- Historic Sites
May/June 2000 | Volume 51, Issue 3
Virginia Capes, 1781. Could any action have a higher rating than that which sealed the fate of British North America? But did it? Certainly area sea control was decisive. Lord Cornwallis had marched his troops to Yorktown, where the York River broadens into Chesapeake Bay, in order to open communications by sea with the British main base, New York. Gen. George Washington, marching south with his French ally, Rochambeau, would need to cross the wide waters of the bay to reach Yorktown—plainly impossible if opposed by hostile naval forces. Meanwhile, a French squadron of eight ships of the line was sailing south from Newport, Rhode Island, with Washington’s siege guns.
This was the situation at the end of August, when the French fleet from the West Indies under the Comte de Grasse arrived and anchored close inside Cape Henry at the entrance to Chesapeake Bay. De Grasse sent four of the line farther in to blockade the mouths of the York and James Rivers but still had twenty-four with him when a British fleet of nineteen of the line appeared on September 5. De Grasse rightly weighed and beat out to sea. The British commander, Rear Adm. Thomas Graves, rightly formed an orderly line of battle before commencing what proved an indecisive engagement. Too many historians have accepted the postbattle critique of Graves’s second-in-command, Rear Adm. Sir Samuel Hood. “Yesterday the British fleet had a rich and most plentiful harvest of glory in view, but the means to gather it were omitted in more instances than one,” was Hood’s comment.
All precedents suggest that equal fleets could never gain decisive victory, let alone such a numerically inferior fleet as that of the unfortunate Graves. This in turn suggests that it was not the battle but the strategic massing of force beforehand that decided the destiny of North America. De Grasse achieved this masterstroke by unexpectedly attaching his entire fleet when he sailed north from the West Indies, eventually commanding an unassailably superior force of thirtysix of the line. Any failures lay with his former opponents in the Caribbean, Adm. Sir George Rodney and Samuel Hood himself, who had equal forces but neither reduced the French nor kept them under close surveillance. The fate of colonial North America was decided partly by their lack of attention but mainly by the remarkable conjunction of two strategists of genius, a French admiral and an American general who later served as the first President of the United States. Cornwallis surrendered to Washington on October 19.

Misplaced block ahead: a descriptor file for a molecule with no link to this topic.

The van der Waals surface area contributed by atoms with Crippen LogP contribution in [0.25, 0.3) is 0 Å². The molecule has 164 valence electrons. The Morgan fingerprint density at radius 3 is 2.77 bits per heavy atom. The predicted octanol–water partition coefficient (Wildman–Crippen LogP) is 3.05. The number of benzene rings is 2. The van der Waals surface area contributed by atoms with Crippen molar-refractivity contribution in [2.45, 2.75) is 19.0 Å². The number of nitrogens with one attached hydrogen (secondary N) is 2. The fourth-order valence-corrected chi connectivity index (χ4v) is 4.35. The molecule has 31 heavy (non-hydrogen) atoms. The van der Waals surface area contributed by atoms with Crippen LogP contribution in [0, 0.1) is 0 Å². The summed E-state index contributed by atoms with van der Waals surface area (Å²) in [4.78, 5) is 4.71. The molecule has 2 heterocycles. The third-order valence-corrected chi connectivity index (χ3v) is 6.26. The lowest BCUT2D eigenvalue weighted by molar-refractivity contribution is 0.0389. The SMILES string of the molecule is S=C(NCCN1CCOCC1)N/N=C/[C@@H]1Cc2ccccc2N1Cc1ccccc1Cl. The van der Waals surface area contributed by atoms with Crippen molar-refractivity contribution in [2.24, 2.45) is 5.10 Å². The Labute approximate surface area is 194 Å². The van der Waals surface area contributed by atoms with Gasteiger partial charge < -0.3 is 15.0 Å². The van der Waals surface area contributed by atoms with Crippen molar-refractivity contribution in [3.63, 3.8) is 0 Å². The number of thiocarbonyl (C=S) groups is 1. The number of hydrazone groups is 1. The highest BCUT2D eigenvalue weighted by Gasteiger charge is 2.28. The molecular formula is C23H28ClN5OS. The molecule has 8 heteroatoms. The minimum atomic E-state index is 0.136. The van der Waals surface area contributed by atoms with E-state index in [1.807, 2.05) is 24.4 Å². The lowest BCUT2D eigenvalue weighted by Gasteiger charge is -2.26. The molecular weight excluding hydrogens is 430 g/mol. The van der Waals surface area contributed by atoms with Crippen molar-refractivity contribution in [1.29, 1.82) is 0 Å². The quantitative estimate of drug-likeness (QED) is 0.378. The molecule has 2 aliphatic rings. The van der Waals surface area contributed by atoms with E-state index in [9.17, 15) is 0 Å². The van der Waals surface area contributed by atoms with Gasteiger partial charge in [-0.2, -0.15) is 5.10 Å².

The U.S. submarine battle of the Pacific. The battle conducted by Adm. Karl D’nitz’s U-boat wolf packs against Allied shipping in the North Atlantic is recognized as a decisive chapter in the Second World War. Yet the battle conducted by the rather more flamboyantly named U.S. submarine packs in the Pacific and China Seas (Park’s Pirates, Wilkins’ Wildcats, and Blair’s Blasters were some of the packs) tends to be overshadowed by the feats of U.S. carrier groups and Marines. While no supporter of counterfactual history, I believe it could be demonstrated from the monthly figures of Japanese shipping sunk by U.S. submarines—after the initial scandal of the “dud” torpedoes had been rectified—that if these magnificent “fleet” boats had been concentrated as single-mindedly against ships supplying Japan with oil, raw materials, and food as the U-boats were deployed against Allied transatlantic supply lines, they could have throttled that island empire in shorter time and with less sacrifice of blood and treasure than resulted from the “two-roads” island-hopping strategy actually adopted, and that means before any atomic bombs were ready for use.
Be that as it may, the results achieved by U.S. submarines in 1944 were sufficiently impressive: Despite being , deployed in fleet actions and against warships—and sinking one battleship, no fewer than seven carriers, two heavy cruisers, and more than forty other fighting units—they destroyed well over two million tons of supply shipping, halving the tonnage available to Japan, terrifying Japanese sailors, and exerting an effective blockade that would have forced a rational government to the peace table.
Their spirit might be encapsulated in the report of Comdr. Samuel Dealey of the U.S. submarine Harder , who was nicknamed the Destroyer Killer, after his first “kill”: “Range 900 yards. Commenced firing. Expended four torpedoes and one Jap destroyer.”